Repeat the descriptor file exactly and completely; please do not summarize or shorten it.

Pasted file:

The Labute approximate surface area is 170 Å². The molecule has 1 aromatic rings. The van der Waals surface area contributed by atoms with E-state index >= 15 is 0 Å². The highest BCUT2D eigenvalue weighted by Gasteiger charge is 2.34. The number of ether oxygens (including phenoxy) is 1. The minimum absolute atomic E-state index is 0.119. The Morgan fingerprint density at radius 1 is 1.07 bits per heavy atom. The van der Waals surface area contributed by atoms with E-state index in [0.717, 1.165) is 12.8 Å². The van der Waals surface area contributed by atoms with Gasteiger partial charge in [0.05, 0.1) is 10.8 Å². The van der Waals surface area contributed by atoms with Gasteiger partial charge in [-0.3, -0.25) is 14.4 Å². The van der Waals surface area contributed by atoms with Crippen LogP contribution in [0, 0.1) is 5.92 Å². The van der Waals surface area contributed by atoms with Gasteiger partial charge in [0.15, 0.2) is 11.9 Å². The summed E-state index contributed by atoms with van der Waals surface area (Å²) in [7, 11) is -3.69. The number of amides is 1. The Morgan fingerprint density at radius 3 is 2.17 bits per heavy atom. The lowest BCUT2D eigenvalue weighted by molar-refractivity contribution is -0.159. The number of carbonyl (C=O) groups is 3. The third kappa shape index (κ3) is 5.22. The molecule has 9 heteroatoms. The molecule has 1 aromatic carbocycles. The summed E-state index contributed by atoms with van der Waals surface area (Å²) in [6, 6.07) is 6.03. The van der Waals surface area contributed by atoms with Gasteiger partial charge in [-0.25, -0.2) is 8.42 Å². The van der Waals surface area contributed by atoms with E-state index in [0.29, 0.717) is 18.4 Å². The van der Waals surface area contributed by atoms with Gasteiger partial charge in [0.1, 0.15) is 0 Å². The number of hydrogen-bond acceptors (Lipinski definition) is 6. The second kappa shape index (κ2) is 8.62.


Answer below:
The Labute approximate surface area is 170 Å². The molecule has 1 aromatic rings. The van der Waals surface area contributed by atoms with E-state index >= 15 is 0 Å². The highest BCUT2D eigenvalue weighted by Gasteiger charge is 2.34. The number of ether oxygens (including phenoxy) is 1. The minimum absolute atomic E-state index is 0.119. The Morgan fingerprint density at radius 1 is 1.07 bits per heavy atom. The van der Waals surface area contributed by atoms with E-state index in [0.717, 1.165) is 12.8 Å². The van der Waals surface area contributed by atoms with Gasteiger partial charge in [0.05, 0.1) is 10.8 Å². The van der Waals surface area contributed by atoms with Gasteiger partial charge in [-0.3, -0.25) is 14.4 Å². The van der Waals surface area contributed by atoms with Crippen LogP contribution in [0, 0.1) is 5.92 Å². The van der Waals surface area contributed by atoms with Gasteiger partial charge in [0.15, 0.2) is 11.9 Å². The summed E-state index contributed by atoms with van der Waals surface area (Å²) in [7, 11) is -3.69. The number of amides is 1. The Morgan fingerprint density at radius 3 is 2.17 bits per heavy atom. The lowest BCUT2D eigenvalue weighted by molar-refractivity contribution is -0.159. The number of carbonyl (C=O) groups is 3. The third kappa shape index (κ3) is 5.22. The molecule has 9 heteroatoms. The molecule has 1 aromatic carbocycles. The summed E-state index contributed by atoms with van der Waals surface area (Å²) in [6, 6.07) is 6.03. The van der Waals surface area contributed by atoms with Gasteiger partial charge in [-0.25, -0.2) is 8.42 Å². The van der Waals surface area contributed by atoms with E-state index in [0.29, 0.717) is 18.4 Å². The van der Waals surface area contributed by atoms with Gasteiger partial charge in [0.1, 0.15) is 0 Å². The number of hydrogen-bond acceptors (Lipinski definition) is 6. The second kappa shape index (κ2) is 8.62.